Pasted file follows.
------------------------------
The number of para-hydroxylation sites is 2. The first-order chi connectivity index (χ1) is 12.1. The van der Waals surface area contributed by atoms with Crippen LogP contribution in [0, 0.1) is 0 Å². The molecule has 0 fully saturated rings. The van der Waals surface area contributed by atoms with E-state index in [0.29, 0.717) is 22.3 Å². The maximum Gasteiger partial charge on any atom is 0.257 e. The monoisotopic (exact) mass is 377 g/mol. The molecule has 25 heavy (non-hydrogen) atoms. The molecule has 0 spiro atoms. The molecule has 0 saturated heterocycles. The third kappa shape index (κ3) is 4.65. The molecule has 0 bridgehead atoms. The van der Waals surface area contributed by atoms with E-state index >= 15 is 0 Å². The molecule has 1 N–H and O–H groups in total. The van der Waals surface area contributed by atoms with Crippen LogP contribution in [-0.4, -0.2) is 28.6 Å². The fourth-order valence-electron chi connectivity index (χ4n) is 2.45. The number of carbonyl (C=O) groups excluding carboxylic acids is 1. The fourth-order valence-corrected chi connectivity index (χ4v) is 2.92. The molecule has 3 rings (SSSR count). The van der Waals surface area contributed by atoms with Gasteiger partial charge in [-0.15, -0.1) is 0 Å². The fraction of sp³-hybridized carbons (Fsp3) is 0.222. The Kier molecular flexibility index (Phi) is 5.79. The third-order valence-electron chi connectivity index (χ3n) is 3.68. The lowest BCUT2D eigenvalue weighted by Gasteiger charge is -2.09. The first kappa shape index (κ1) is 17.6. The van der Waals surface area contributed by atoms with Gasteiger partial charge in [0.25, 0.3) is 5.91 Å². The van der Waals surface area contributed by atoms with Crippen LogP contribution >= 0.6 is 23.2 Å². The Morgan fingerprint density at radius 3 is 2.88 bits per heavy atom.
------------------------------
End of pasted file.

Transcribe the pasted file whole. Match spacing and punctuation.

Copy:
The number of para-hydroxylation sites is 2. The first-order chi connectivity index (χ1) is 12.1. The van der Waals surface area contributed by atoms with Crippen LogP contribution in [0, 0.1) is 0 Å². The molecule has 0 fully saturated rings. The van der Waals surface area contributed by atoms with E-state index in [0.29, 0.717) is 22.3 Å². The maximum Gasteiger partial charge on any atom is 0.257 e. The monoisotopic (exact) mass is 377 g/mol. The molecule has 25 heavy (non-hydrogen) atoms. The molecule has 0 spiro atoms. The molecule has 0 saturated heterocycles. The third kappa shape index (κ3) is 4.65. The molecule has 0 bridgehead atoms. The van der Waals surface area contributed by atoms with E-state index >= 15 is 0 Å². The molecule has 1 N–H and O–H groups in total. The van der Waals surface area contributed by atoms with Crippen LogP contribution in [-0.4, -0.2) is 28.6 Å². The fourth-order valence-electron chi connectivity index (χ4n) is 2.45. The number of carbonyl (C=O) groups excluding carboxylic acids is 1. The fourth-order valence-corrected chi connectivity index (χ4v) is 2.92. The molecule has 3 rings (SSSR count). The van der Waals surface area contributed by atoms with Gasteiger partial charge in [-0.15, -0.1) is 0 Å². The fraction of sp³-hybridized carbons (Fsp3) is 0.222. The Kier molecular flexibility index (Phi) is 5.79. The third-order valence-electron chi connectivity index (χ3n) is 3.68. The lowest BCUT2D eigenvalue weighted by Gasteiger charge is -2.09. The first kappa shape index (κ1) is 17.6. The van der Waals surface area contributed by atoms with Gasteiger partial charge in [0.25, 0.3) is 5.91 Å². The van der Waals surface area contributed by atoms with Crippen LogP contribution >= 0.6 is 23.2 Å². The Morgan fingerprint density at radius 3 is 2.88 bits per heavy atom.